At last, a cure for humankind’s worst affliction – bad memory.
It is the worst affliction because unlike cancer or some other fatal diseases, bad memory inflicts a kind of enduring pain that won’t go away with even the strongest dose of Alaxan!
Now, researchers at Harvard and McGill University in Montreal, Canada are working on an amnesia drug that blocks or deletes bad memories. The technique seems to allow psychiatrists to disrupt the biochemical pathways that allow a memory to be recalled.
In a new study, published in the Journal of Psychiatric Research, the drug propranolol is used along with therapy to “dampen” memories of trauma victims. They treated 19 accident or rape victims for 10 days, during which the patients were asked to describe their memories of the traumatic event that had happened 10 years earlier. Some patients were given the drug, which is also used to treat amnesia, while others were given a placebo.
A week later, they found that patients given the drug showed fewer signs of stress when recalling their trauma.
Similar research led by Professor Joseph LeDoux has been carried out at New York University on rats; scientists were able to remove a specific memory from the brains of rats while leaving the rest of the animals’ memories intact. An amnesia drug called U0126 was administered.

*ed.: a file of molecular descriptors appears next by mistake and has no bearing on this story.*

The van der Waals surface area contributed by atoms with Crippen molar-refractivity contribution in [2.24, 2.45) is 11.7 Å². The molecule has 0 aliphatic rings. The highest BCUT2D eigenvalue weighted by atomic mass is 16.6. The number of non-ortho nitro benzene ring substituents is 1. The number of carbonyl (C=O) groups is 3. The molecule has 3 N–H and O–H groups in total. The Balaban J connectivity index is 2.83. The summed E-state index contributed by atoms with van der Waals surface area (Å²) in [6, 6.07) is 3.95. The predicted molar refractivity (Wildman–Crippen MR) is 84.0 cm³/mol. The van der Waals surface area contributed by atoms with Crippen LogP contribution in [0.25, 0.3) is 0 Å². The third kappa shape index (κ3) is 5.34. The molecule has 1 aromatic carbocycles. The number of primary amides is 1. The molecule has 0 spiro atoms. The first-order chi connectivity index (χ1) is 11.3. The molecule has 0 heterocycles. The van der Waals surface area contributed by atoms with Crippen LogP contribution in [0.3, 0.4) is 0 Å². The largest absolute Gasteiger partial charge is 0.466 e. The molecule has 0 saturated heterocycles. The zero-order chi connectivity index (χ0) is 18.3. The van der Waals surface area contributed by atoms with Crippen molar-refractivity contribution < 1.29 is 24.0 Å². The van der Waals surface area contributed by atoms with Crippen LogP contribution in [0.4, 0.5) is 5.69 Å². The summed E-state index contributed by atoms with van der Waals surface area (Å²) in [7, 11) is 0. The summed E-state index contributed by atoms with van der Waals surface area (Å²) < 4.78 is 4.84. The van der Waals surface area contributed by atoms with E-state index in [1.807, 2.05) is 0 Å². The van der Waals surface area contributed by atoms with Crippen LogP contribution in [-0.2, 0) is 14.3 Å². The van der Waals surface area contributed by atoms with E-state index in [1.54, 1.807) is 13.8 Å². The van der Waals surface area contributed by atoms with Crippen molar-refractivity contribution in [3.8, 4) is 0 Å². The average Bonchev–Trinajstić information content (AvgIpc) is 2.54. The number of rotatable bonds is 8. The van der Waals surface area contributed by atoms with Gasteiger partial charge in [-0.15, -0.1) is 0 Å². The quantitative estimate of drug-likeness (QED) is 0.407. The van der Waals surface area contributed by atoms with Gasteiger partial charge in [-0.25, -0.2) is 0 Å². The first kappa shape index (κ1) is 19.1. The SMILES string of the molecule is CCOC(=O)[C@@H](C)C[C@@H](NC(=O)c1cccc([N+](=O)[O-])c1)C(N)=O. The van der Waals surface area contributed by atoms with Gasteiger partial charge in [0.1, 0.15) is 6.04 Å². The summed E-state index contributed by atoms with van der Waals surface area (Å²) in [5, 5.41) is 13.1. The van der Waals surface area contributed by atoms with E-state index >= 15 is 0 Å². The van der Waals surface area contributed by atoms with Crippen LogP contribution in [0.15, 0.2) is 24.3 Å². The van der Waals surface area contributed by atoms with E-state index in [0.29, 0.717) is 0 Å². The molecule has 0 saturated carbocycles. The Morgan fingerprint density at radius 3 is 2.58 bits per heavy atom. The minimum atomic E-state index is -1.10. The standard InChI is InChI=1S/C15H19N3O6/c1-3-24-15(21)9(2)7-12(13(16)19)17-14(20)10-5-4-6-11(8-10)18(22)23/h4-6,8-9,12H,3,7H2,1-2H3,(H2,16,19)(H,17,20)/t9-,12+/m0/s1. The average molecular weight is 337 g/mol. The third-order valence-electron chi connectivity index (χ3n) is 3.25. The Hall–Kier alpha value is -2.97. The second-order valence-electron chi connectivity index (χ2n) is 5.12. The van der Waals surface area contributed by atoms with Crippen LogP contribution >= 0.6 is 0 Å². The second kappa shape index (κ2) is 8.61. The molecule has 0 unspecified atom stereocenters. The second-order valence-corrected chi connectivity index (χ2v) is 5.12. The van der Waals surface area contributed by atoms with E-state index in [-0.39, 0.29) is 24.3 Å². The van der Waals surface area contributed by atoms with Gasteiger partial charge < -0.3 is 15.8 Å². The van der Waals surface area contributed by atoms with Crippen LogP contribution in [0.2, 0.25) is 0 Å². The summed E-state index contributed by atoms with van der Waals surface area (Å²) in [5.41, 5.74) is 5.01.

The rats were trained to associate two musical tones with a mild electrical shock so that when they heard either of the tones they would brace themselves for a shock. The researchers then gave half the rats the drug when playing one of the musical tones.
After the treatment, the rats that had been given the drug no longer associated that particular tone with an imminent shock but still braced themselves upon hearing the second tone, demonstrating only one memory had been deleted.
Science fiction fans have a number of associations with the idea of banishing unwanted memories. In the 2004 film “Eternal Sunshine of the Spotless Mind,” Kate Winslet and Jim Carrey play lovers who have a falling out. Winslet’s character goes to a company called Lacuna, Inc. to have her memories of the relationship removed; Carrey’s character also has the procedure performed.
In the film, the process involves showing the person a memento of the relationship and then encouraging them to bring up specific memories while an electric shock is given. Not to give away the film, but this technique does not work as planned.
Well, if they can now erase bad memory, the next best thing is to inject good memory. Just imagine popping a “happy” pill any time you feel lonely. Of course, there should be no side effects and it should not be addictive. Otherwise, it’s just going to be like the banned Ecstasy drug.